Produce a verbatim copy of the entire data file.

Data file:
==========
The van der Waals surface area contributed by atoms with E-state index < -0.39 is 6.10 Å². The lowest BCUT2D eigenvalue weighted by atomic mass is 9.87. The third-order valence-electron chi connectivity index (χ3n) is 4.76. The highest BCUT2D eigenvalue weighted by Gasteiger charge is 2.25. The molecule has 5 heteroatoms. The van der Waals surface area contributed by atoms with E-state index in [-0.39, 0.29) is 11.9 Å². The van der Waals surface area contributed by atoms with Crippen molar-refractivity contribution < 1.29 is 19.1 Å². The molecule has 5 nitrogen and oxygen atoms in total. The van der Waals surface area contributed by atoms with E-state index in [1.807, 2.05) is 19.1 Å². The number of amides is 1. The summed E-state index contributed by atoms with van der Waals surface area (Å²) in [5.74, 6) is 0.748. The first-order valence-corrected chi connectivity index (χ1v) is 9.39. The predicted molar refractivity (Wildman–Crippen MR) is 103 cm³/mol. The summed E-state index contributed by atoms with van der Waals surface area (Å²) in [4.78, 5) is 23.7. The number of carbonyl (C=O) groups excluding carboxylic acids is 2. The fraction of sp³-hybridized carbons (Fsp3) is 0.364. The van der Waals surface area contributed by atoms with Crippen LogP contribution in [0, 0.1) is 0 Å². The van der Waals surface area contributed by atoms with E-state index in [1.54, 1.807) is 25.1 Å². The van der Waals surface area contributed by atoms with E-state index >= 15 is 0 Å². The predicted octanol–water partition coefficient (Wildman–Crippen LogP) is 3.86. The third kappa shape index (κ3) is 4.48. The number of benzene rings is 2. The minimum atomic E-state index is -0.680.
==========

The van der Waals surface area contributed by atoms with E-state index < -0.39 is 6.10 Å². The lowest BCUT2D eigenvalue weighted by atomic mass is 9.87. The third-order valence-electron chi connectivity index (χ3n) is 4.76. The highest BCUT2D eigenvalue weighted by Gasteiger charge is 2.25. The molecule has 5 heteroatoms. The van der Waals surface area contributed by atoms with E-state index in [-0.39, 0.29) is 11.9 Å². The van der Waals surface area contributed by atoms with Crippen molar-refractivity contribution < 1.29 is 19.1 Å². The molecule has 5 nitrogen and oxygen atoms in total. The van der Waals surface area contributed by atoms with E-state index in [1.807, 2.05) is 19.1 Å². The number of amides is 1. The summed E-state index contributed by atoms with van der Waals surface area (Å²) in [5.74, 6) is 0.748. The first-order valence-corrected chi connectivity index (χ1v) is 9.39. The predicted molar refractivity (Wildman–Crippen MR) is 103 cm³/mol. The summed E-state index contributed by atoms with van der Waals surface area (Å²) in [4.78, 5) is 23.7. The number of carbonyl (C=O) groups excluding carboxylic acids is 2. The fraction of sp³-hybridized carbons (Fsp3) is 0.364. The van der Waals surface area contributed by atoms with Crippen LogP contribution in [0, 0.1) is 0 Å². The van der Waals surface area contributed by atoms with E-state index in [1.54, 1.807) is 25.1 Å². The van der Waals surface area contributed by atoms with E-state index >= 15 is 0 Å². The predicted octanol–water partition coefficient (Wildman–Crippen LogP) is 3.86. The third kappa shape index (κ3) is 4.48. The number of benzene rings is 2. The minimum atomic E-state index is -0.680.